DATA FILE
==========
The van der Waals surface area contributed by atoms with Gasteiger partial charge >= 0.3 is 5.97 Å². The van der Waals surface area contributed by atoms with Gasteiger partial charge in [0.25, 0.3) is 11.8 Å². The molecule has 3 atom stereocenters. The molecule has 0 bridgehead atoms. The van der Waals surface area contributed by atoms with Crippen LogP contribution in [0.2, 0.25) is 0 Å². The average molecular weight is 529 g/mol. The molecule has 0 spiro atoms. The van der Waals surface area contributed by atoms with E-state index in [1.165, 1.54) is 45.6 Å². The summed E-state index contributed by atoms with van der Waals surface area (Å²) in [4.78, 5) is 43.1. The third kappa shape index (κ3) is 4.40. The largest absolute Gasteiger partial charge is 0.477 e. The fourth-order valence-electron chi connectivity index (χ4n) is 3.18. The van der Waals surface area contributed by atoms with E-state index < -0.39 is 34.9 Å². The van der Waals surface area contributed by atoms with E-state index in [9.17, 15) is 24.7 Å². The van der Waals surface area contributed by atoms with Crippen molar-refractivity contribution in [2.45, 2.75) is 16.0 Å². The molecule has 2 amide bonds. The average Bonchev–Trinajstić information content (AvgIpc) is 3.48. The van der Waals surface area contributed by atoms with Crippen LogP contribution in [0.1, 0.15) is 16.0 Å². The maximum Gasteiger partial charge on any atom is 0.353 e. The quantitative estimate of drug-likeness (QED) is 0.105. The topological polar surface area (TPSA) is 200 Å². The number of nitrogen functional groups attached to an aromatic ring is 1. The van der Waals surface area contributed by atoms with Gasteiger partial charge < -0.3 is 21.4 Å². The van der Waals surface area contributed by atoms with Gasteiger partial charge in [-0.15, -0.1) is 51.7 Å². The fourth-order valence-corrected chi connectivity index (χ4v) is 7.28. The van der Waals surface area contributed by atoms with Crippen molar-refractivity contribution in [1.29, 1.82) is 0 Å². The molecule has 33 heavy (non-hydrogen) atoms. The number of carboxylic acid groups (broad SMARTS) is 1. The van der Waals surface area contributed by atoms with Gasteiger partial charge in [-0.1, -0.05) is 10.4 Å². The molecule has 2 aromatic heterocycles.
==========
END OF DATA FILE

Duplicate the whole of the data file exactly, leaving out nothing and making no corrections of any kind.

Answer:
The van der Waals surface area contributed by atoms with Gasteiger partial charge >= 0.3 is 5.97 Å². The van der Waals surface area contributed by atoms with Gasteiger partial charge in [0.25, 0.3) is 11.8 Å². The molecule has 3 atom stereocenters. The molecule has 0 bridgehead atoms. The van der Waals surface area contributed by atoms with Crippen LogP contribution in [0.2, 0.25) is 0 Å². The average molecular weight is 529 g/mol. The molecule has 0 spiro atoms. The van der Waals surface area contributed by atoms with E-state index in [1.165, 1.54) is 45.6 Å². The summed E-state index contributed by atoms with van der Waals surface area (Å²) in [4.78, 5) is 43.1. The third kappa shape index (κ3) is 4.40. The largest absolute Gasteiger partial charge is 0.477 e. The fourth-order valence-electron chi connectivity index (χ4n) is 3.18. The van der Waals surface area contributed by atoms with E-state index < -0.39 is 34.9 Å². The van der Waals surface area contributed by atoms with E-state index in [9.17, 15) is 24.7 Å². The van der Waals surface area contributed by atoms with Crippen molar-refractivity contribution in [2.45, 2.75) is 16.0 Å². The molecule has 2 amide bonds. The average Bonchev–Trinajstić information content (AvgIpc) is 3.48. The van der Waals surface area contributed by atoms with Crippen LogP contribution in [0.1, 0.15) is 16.0 Å². The maximum Gasteiger partial charge on any atom is 0.353 e. The quantitative estimate of drug-likeness (QED) is 0.105. The topological polar surface area (TPSA) is 200 Å². The number of nitrogen functional groups attached to an aromatic ring is 1. The van der Waals surface area contributed by atoms with Gasteiger partial charge < -0.3 is 21.4 Å². The van der Waals surface area contributed by atoms with Gasteiger partial charge in [-0.15, -0.1) is 51.7 Å². The fourth-order valence-corrected chi connectivity index (χ4v) is 7.28. The van der Waals surface area contributed by atoms with Crippen molar-refractivity contribution in [1.29, 1.82) is 0 Å². The molecule has 33 heavy (non-hydrogen) atoms. The number of carboxylic acid groups (broad SMARTS) is 1. The van der Waals surface area contributed by atoms with Gasteiger partial charge in [-0.1, -0.05) is 10.4 Å². The molecule has 2 aromatic heterocycles.